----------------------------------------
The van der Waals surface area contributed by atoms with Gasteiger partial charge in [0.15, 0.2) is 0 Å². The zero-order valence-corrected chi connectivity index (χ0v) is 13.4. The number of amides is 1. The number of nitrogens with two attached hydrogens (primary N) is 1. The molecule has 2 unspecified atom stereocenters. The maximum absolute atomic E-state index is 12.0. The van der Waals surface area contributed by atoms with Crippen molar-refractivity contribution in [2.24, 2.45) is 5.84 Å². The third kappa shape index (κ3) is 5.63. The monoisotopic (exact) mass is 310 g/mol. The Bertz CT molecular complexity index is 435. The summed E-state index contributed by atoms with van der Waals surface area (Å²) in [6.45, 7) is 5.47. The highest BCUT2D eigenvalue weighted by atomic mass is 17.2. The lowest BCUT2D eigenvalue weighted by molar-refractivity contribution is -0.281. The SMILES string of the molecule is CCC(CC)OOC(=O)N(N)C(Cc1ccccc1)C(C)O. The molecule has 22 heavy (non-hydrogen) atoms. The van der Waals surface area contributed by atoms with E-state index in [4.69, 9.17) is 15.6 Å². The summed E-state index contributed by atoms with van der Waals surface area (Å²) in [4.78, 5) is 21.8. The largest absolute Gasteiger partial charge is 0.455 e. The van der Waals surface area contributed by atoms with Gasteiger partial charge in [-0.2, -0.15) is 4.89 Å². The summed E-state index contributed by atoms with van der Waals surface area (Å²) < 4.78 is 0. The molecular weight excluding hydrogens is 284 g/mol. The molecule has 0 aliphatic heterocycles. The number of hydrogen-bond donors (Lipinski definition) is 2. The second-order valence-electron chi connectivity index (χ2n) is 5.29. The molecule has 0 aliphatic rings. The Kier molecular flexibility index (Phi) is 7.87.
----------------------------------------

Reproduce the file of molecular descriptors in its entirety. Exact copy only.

The van der Waals surface area contributed by atoms with Gasteiger partial charge in [0.15, 0.2) is 0 Å². The zero-order valence-corrected chi connectivity index (χ0v) is 13.4. The number of amides is 1. The number of nitrogens with two attached hydrogens (primary N) is 1. The molecule has 2 unspecified atom stereocenters. The maximum absolute atomic E-state index is 12.0. The van der Waals surface area contributed by atoms with Crippen molar-refractivity contribution in [2.24, 2.45) is 5.84 Å². The third kappa shape index (κ3) is 5.63. The monoisotopic (exact) mass is 310 g/mol. The Bertz CT molecular complexity index is 435. The summed E-state index contributed by atoms with van der Waals surface area (Å²) in [6.45, 7) is 5.47. The highest BCUT2D eigenvalue weighted by atomic mass is 17.2. The lowest BCUT2D eigenvalue weighted by molar-refractivity contribution is -0.281. The SMILES string of the molecule is CCC(CC)OOC(=O)N(N)C(Cc1ccccc1)C(C)O. The molecule has 22 heavy (non-hydrogen) atoms. The van der Waals surface area contributed by atoms with E-state index in [4.69, 9.17) is 15.6 Å². The summed E-state index contributed by atoms with van der Waals surface area (Å²) in [4.78, 5) is 21.8. The largest absolute Gasteiger partial charge is 0.455 e. The van der Waals surface area contributed by atoms with Gasteiger partial charge in [-0.2, -0.15) is 4.89 Å². The summed E-state index contributed by atoms with van der Waals surface area (Å²) < 4.78 is 0. The molecular weight excluding hydrogens is 284 g/mol. The molecule has 0 aliphatic heterocycles. The number of hydrogen-bond donors (Lipinski definition) is 2. The second-order valence-electron chi connectivity index (χ2n) is 5.29. The molecule has 0 aliphatic rings. The Kier molecular flexibility index (Phi) is 7.87.